Man Vs. Technology (In Energy Efficient Buildings)

In the future, when you live and/or work in a fully energy efficient building, the smart meter will not only control your building’s energy use but it will also have a scary robotic voice. That way, every time you go to manually override the thermostat controls, it will say, “What are you doing, Dave?” (Did I mention that everyone in the future is named Dave?)

Unfortunately, we’re not in the future yet, and one of the things that we’re learning about trying to use energy efficient goods and services to improve building performance is that people are a big problem!

This recent British study is only the latest example. There are plenty of basic issues like opening windows or (my personal favorite) continuing to use the old fridge after you buy the new, energy efficient one that no amount of technology can stop (except for superintelligent window-closing robots, perhaps).

So what does this mean for our Metropolitan Business Plan work of looking at how to increase sales of energy efficient goods and services to the world? Well, it means to me that all the computer modeling and R&D in the world can’t tell you how your product is going to affect energy efficiency unless you test it in a real environment. And that’s one of the reasons why we’re thinking seriously that one of the most valuable things we can do to catalyze our region’s energy efficiency industry is to create a “demonstration neighborhood” for those products and services to be used in.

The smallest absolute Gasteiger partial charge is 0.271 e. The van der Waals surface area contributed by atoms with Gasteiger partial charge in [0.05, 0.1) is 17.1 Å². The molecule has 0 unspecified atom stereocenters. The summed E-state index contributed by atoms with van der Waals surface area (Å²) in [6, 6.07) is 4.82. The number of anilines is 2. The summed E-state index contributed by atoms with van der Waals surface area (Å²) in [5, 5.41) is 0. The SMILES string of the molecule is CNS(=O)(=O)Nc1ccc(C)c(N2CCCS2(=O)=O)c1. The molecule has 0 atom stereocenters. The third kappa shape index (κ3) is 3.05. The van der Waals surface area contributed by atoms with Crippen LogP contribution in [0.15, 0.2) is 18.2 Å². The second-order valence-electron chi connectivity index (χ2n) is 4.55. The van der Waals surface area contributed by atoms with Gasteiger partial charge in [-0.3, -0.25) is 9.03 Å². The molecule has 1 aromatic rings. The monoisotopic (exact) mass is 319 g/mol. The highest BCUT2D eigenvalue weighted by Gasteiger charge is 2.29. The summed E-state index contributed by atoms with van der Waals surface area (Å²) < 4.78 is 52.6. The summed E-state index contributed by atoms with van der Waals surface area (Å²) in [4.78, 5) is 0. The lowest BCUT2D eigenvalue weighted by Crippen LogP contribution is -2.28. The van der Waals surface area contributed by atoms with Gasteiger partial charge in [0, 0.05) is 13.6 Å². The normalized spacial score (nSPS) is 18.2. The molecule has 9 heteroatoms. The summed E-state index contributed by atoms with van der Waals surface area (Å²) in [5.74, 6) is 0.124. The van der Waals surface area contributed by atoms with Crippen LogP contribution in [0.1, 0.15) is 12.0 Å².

The idea is relatively straightforward: you pick a specific geographic area – a block, several blocks, a neighborhood – and install the best of all of our region’s energy efficiency goods and services in the buildings. It would be a “living laboratory,” not only testing the initial installation of these products and services but also serving as a test bed for refinement and upgrade as new products and processes develop. You also have the added branding benefit if you do it well: this super-efficient demonstration neighborhood would be the focus of significant marketing (newspapers, magazines, pursuit of national/international awards, visits from technical experts and potential customers from around the world) and you would grow our region’s reputation as the epicenter of best practices in energy efficient products and services. People would not only want to buy those goods and services that went into creating the demonstration neighborhood but also the expertise of integrating these products and services to maximum impact.

It’s still only one of several ideas that we’re considering writing the business plan around, but it’s certainly intriguing!

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